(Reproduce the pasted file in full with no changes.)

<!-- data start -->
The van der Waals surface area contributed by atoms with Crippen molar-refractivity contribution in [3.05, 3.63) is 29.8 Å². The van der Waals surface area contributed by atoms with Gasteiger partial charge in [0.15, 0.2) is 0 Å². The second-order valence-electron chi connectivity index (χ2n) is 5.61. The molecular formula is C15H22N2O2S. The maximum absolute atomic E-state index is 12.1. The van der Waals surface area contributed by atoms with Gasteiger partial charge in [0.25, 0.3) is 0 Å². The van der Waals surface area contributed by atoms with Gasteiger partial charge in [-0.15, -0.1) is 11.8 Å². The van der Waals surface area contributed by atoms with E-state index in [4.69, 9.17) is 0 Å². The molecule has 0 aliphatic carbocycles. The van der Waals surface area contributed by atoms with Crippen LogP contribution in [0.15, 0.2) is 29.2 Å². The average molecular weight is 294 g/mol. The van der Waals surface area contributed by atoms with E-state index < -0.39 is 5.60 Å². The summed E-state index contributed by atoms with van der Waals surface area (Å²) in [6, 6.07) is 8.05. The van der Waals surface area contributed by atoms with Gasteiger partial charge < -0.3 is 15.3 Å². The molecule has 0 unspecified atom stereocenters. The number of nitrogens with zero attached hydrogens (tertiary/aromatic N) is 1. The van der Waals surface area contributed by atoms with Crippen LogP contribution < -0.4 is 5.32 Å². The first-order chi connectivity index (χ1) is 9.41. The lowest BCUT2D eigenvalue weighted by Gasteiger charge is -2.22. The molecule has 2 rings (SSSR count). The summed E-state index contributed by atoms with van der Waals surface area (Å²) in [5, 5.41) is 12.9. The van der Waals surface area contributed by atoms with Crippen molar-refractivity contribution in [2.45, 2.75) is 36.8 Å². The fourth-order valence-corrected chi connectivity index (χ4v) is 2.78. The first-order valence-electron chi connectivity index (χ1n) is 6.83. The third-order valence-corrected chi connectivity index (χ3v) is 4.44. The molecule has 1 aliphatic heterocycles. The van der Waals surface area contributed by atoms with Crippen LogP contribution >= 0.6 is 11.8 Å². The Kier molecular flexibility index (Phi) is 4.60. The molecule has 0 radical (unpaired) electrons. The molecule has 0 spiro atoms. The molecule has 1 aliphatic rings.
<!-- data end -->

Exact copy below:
The van der Waals surface area contributed by atoms with Crippen molar-refractivity contribution in [3.05, 3.63) is 29.8 Å². The van der Waals surface area contributed by atoms with Gasteiger partial charge in [0.15, 0.2) is 0 Å². The second-order valence-electron chi connectivity index (χ2n) is 5.61. The molecular formula is C15H22N2O2S. The maximum absolute atomic E-state index is 12.1. The van der Waals surface area contributed by atoms with Gasteiger partial charge in [0.25, 0.3) is 0 Å². The van der Waals surface area contributed by atoms with Gasteiger partial charge in [-0.15, -0.1) is 11.8 Å². The van der Waals surface area contributed by atoms with E-state index in [4.69, 9.17) is 0 Å². The molecule has 0 aliphatic carbocycles. The van der Waals surface area contributed by atoms with Crippen LogP contribution in [0.15, 0.2) is 29.2 Å². The average molecular weight is 294 g/mol. The van der Waals surface area contributed by atoms with E-state index < -0.39 is 5.60 Å². The summed E-state index contributed by atoms with van der Waals surface area (Å²) in [6, 6.07) is 8.05. The van der Waals surface area contributed by atoms with Gasteiger partial charge < -0.3 is 15.3 Å². The molecule has 0 unspecified atom stereocenters. The number of nitrogens with zero attached hydrogens (tertiary/aromatic N) is 1. The van der Waals surface area contributed by atoms with Crippen LogP contribution < -0.4 is 5.32 Å². The first-order chi connectivity index (χ1) is 9.41. The lowest BCUT2D eigenvalue weighted by Gasteiger charge is -2.22. The molecule has 2 rings (SSSR count). The summed E-state index contributed by atoms with van der Waals surface area (Å²) in [5, 5.41) is 12.9. The van der Waals surface area contributed by atoms with Crippen molar-refractivity contribution in [2.45, 2.75) is 36.8 Å². The fourth-order valence-corrected chi connectivity index (χ4v) is 2.78. The first-order valence-electron chi connectivity index (χ1n) is 6.83. The third-order valence-corrected chi connectivity index (χ3v) is 4.44. The molecule has 1 aliphatic heterocycles. The van der Waals surface area contributed by atoms with Crippen LogP contribution >= 0.6 is 11.8 Å². The Kier molecular flexibility index (Phi) is 4.60. The molecule has 0 radical (unpaired) electrons. The molecule has 0 spiro atoms. The molecule has 1 aliphatic rings.